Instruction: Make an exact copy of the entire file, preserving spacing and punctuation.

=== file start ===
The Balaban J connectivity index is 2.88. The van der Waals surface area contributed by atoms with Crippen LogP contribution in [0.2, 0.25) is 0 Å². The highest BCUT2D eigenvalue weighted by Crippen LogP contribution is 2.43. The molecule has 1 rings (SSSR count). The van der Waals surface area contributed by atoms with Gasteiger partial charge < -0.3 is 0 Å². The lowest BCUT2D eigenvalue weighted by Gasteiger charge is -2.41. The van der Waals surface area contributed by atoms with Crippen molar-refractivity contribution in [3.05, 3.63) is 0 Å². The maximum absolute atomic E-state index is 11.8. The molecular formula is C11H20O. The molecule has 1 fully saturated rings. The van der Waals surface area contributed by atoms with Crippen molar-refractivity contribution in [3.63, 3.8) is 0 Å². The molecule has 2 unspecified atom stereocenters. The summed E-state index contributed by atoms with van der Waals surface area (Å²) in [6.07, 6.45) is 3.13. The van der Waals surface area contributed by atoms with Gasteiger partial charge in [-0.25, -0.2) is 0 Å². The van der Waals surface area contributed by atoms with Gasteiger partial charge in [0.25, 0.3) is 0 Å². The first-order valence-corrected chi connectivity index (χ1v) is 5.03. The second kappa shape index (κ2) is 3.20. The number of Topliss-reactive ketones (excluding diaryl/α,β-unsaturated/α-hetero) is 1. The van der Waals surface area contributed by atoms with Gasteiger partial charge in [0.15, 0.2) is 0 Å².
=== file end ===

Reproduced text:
The Balaban J connectivity index is 2.88. The van der Waals surface area contributed by atoms with Crippen LogP contribution in [0.2, 0.25) is 0 Å². The highest BCUT2D eigenvalue weighted by Crippen LogP contribution is 2.43. The molecule has 1 rings (SSSR count). The van der Waals surface area contributed by atoms with Gasteiger partial charge < -0.3 is 0 Å². The lowest BCUT2D eigenvalue weighted by Gasteiger charge is -2.41. The van der Waals surface area contributed by atoms with Crippen molar-refractivity contribution in [3.05, 3.63) is 0 Å². The maximum absolute atomic E-state index is 11.8. The molecular formula is C11H20O. The molecule has 1 fully saturated rings. The van der Waals surface area contributed by atoms with Crippen molar-refractivity contribution in [3.63, 3.8) is 0 Å². The molecule has 2 unspecified atom stereocenters. The summed E-state index contributed by atoms with van der Waals surface area (Å²) in [6.07, 6.45) is 3.13. The van der Waals surface area contributed by atoms with Gasteiger partial charge in [-0.25, -0.2) is 0 Å². The van der Waals surface area contributed by atoms with Gasteiger partial charge in [0.25, 0.3) is 0 Å². The first-order valence-corrected chi connectivity index (χ1v) is 5.03. The second kappa shape index (κ2) is 3.20. The number of Topliss-reactive ketones (excluding diaryl/α,β-unsaturated/α-hetero) is 1. The van der Waals surface area contributed by atoms with Gasteiger partial charge in [0.15, 0.2) is 0 Å².